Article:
What drives a former VP of Sales to buy already heavily licensed patents and assert them against small app developers?
Given the unique approach being taken by Lodsys against Apple developers, I have become curious as to the company's motivations. The publicly stated business model of "popularize the technology, have it used by many people and to make relatively small amounts per licensee, but to have the large volume of licensees aggregate to be a worthwhile business," would seem to fall apart quickly with a small bit of resistance via a declaratory judgement action.
In the case of Intellectual Ventures, as the relentless PR about Nathan Myhrvold reminds us, there is a backstory of invention and interest in innovation that explains the founding of a company related to patent assertion.
What about Lodsys? Simply put, Lodsys CEO Small does not appear to be the sort of person with an interest in intellectual property. Rather than an inventor, a technologist, an attorney, or a dinosaur-hunting freeze-drier of lobster tails, we have what appears to be a fairly bland sales VP. According to his LinkedIn profile:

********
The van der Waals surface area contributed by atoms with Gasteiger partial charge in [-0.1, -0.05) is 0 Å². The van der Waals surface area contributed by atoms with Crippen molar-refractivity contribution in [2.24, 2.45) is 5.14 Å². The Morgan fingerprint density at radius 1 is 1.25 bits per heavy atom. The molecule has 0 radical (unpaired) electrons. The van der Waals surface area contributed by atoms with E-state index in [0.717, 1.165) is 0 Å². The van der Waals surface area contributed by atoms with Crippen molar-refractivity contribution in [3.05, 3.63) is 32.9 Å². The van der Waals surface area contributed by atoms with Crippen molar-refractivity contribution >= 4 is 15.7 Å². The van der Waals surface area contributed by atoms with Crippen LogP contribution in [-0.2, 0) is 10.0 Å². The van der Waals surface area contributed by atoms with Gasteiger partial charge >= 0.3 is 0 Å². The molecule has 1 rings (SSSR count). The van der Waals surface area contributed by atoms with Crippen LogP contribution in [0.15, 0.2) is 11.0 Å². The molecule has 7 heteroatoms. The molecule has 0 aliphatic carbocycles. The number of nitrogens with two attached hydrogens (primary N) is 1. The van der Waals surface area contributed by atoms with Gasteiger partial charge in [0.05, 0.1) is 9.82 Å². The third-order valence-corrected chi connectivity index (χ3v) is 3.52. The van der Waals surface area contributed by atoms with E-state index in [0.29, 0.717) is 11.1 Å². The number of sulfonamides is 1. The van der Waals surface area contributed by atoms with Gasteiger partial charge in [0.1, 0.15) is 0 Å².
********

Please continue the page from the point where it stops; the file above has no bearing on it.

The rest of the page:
"Mark Small CEO at Lodsys LLC Greater Chicago Area Information Technology and Services ...
CEO Lodsys LLC Information Technology and Services industry February 2011 – Present (4 months)
Strategic Advisor Independent Management Consulting industry September 2010 – Present (9 months)...
VP, Enterprise Sales North America Websense, Inc Public Company; WBSN; Computer Software industry October 2006 – July 2010 (3 years 10 months)
Responsible for North American Enterprise Sales organization
VP of Sales, Americas Code Green Networks, Inc. Privately Held; 201-500 employees; Computer & Network Security industry December 2005 – September 2006 (10 months)
Senior Vice President, Sales McAfee Public Company; MFE; Computer & Network Security industry October 1998 – November 2005 (7 years 2 months)...
University of California, Davis BA, Political Science, International Relations 1974 – 1979"
Perhaps Lodsys will take a lesson from IV and we'll soon be seeing breathless articles about Mr. Small's extracurricular activities that soften the disdain towards his business practices. At least until then, my curiosity about what is really going on will remain.